My Dying Bride's journey goes on with "The Ghost Of Orion"

MY DYING BRIDE – The Ghost Of Orion

Band: My Dying Bride
Title: The Ghost Of Orion
Year: 2020
Country: United Kingdom
Label: Nuclear Blast
Contacts: Sito web  Facebook  Twitter  Instagram  Spotify

  1. Your Broken Shore
  2. To Outlive The Gods
  3. Tired Of Tears
  4. The Solace
  5. The Long Black Land
  6. The Ghost Of Orion
  7. The Old Earth
  8. Your Woven Shore
It’s been five very long and complex years for My Dying Bride since the release of Feel The Misery in 2015, a span which saw them dealing with two abrupt changes in line-up, the end of their long experience with Peaceville Records followed by them signing for Nuclear Blast, but especially the real calvary which struck the family of vocalist Aaron Stainthorpe between 2017 and 2018, putting the existence of the band itself in doubt. We have spoken about these and many other issues related to the “making of” Ghost Of Orion with guitarist and co-founder Andrew Craighan, so we suggest you read the interview to learn more, here we will focus on the album instead.

Let’s begin with the apparently quiet cover artwork, created by the tireless Eliran Kantor in his trademark style somewhere in between Goya and Caravaggio. At a closer look, you will notice some black stains on the figure’s face and clothes, as if to indicate the thousand struggles the band had to go through before exposing themselves with this creation. As it frequently happens with My Dying Bride, they haven’t released clear and defined explanations about the meaning of the title or the cover yet, leaving the task of interpreting them to us listeners.

We can actually see the first big difference from Feel The Misery in terms of themes: if in that case the band clearly dealt with real world tragedies, both personal and on a broader scope, on The Ghost Of Orion a more mystical and atmospheric search seems to emerge, aside from the clearest exception with “Tired Of Tears” (the song that Stainthorpe wrote to exorcise the devastating experience). On this album, My Dying Bride left plenty of room to the majestic patterns of sound that Craighan came up with, as his guitars are the fil rouge that binds strings and keyboards to the bass and drums, acting as guides through the depths of cosmos and of our misery.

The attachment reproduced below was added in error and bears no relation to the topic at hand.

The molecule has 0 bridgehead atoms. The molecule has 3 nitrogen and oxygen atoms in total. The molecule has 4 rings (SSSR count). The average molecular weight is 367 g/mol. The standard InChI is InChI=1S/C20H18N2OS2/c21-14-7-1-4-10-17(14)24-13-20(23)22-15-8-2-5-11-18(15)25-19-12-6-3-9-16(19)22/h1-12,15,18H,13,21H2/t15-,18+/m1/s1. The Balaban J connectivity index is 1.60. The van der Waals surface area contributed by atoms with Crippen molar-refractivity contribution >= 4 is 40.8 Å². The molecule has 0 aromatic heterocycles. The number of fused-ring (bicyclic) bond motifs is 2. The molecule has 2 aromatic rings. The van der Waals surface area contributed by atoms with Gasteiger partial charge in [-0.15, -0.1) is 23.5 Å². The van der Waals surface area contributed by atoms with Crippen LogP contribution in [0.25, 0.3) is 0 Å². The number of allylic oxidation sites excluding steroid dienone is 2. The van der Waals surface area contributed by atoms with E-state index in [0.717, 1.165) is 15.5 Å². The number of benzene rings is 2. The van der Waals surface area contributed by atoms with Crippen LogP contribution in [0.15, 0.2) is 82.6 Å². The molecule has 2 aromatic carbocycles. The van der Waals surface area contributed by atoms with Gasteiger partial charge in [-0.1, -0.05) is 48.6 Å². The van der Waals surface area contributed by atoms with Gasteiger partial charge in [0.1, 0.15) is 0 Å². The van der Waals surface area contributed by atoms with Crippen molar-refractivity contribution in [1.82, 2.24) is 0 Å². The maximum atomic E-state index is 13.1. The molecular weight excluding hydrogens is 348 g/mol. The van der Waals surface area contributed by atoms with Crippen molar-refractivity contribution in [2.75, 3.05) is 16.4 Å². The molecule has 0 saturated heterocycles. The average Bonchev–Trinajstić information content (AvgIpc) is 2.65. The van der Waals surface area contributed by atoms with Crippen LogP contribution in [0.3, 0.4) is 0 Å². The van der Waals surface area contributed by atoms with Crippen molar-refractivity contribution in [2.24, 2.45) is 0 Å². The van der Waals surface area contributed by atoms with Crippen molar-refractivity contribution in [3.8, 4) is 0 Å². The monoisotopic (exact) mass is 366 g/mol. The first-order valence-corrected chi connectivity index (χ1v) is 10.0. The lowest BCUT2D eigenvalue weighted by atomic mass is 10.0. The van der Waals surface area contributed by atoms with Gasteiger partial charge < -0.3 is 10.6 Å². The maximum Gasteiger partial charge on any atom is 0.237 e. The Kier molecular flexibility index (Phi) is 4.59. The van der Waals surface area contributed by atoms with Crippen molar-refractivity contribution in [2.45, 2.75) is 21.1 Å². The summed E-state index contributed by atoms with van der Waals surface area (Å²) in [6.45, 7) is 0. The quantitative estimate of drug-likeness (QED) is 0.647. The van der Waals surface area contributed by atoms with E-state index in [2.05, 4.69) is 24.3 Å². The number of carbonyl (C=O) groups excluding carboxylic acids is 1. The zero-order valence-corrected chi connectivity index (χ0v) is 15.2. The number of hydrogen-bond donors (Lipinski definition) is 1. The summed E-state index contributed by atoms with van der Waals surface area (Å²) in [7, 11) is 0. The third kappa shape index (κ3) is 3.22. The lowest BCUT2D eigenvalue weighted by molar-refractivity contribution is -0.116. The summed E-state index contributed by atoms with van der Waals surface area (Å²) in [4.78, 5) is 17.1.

Stainthorpe’s voice, as usual absolutely flawless both in his distinctive clean style and in the adequately employed growling (as in the single “Your Broken Shore”), emerges wisely where and when needed, even taking a step back and for example leaving room to the guest Linda-Fay Hella (Wardruna) in the peculiar “The Solace”, or to Jo Quail’s cello in the astonishing instrumental outro “Your Woven Shore”. I would like to shed a light in particular on the stunning “The Old Earth”, which I would already propose as a candidate for best death-doom song of the year.

It isn’t easy to stay relevant after a long time and in a constantly evolving environment like that of doom metal, especially for a band that came through such a complicated period. And yet, with The Ghost Of Orion My Dying Bride once again proved to be genuine masters of this genre, a band capable of reinventing themselves without particular twists or bends, with great respect and love for that kind of music which they contributed to creating and transforming.